The latest helpful guide to screenplay and teleplay writing from our friends at Script Reader Pro:
by Script Reader Pro
If there’s so much information out there on how to craft the perfect three-act structure, why is it so hard to put it into practice in your own script? Why is it so difficult to know how the hell to fill those 50-60 pages in Act Two?
With close to a million different theories on three-act structure out there, this confusion is easy to understand.
Should you structure your script using Christopher Vogler’s Hero’s Journey or John Truby’s 21 Steps? Or should you go for the Save the Cat Beat Sheet or maybe Syd Field’s classic three-act structure?
In today’s post, we’re going to show you why you should stop fretting over plot points, page numbers and all the different structure theories that are out there. And what to focus on instead.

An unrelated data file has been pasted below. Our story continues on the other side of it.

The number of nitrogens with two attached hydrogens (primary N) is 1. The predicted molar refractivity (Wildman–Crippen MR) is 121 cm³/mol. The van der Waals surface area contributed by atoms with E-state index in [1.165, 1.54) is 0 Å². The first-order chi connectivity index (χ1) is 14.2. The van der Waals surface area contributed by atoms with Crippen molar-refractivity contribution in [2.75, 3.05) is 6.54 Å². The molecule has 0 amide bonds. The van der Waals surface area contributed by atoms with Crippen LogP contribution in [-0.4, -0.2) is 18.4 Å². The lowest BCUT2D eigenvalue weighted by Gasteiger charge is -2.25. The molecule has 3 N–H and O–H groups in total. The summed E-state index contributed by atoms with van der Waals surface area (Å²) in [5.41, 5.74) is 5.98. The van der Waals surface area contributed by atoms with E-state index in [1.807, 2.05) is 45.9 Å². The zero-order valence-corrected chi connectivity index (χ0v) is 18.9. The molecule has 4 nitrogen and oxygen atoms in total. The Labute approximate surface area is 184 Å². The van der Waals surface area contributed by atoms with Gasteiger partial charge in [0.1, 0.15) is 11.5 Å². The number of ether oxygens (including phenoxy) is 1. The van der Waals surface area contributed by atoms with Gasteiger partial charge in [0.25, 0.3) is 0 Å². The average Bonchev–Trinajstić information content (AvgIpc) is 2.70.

We’re going to show you the pros and cons of three-act structure and the right way to approach it so it empowers your creativity rather than stifles it.
Here’s what’s coming up:
• What is three-act structure?
• Why three-act structure works
• The problem with this structure
• A better approach
• How to write a story by first forgetting three-act structure
• So, do you really need three-act structure or what?
So let’s dive on in.
First, just what is three-act structure?
As we’ve already mentioned, there are many different screenwriting structure theories out there. However, they all fall into and work in harmony with what’s known as “classic” or “traditional” three-act structure.
Here’s a quick breakdown of classic/traditional three-act structure in a movie screenplay:
A screenplay should be roughly 90-110 pages long.
A single page roughly equals one minute of screen time. So the sweet spot of a 110-page screenplay is about a one-hour-fifty-minute long movie.
Applying a three-act structure divides these pages/minutes up like so:
• Act One: First 25-30 pages/minutes
• Act Two: Second 50-60 pages/minutes
• Act Three: Third 25-30 pages/minutes
Or like this:
• Act One: Beginning/Set-Up
• Act Two: Middle/Confrontation
• Act Three: End/Resolution
Or, as the saying goes:
• Act One: Get your protagonist up a tree
• Act Two: Throw rocks at him or her
• Act Three: Get them down again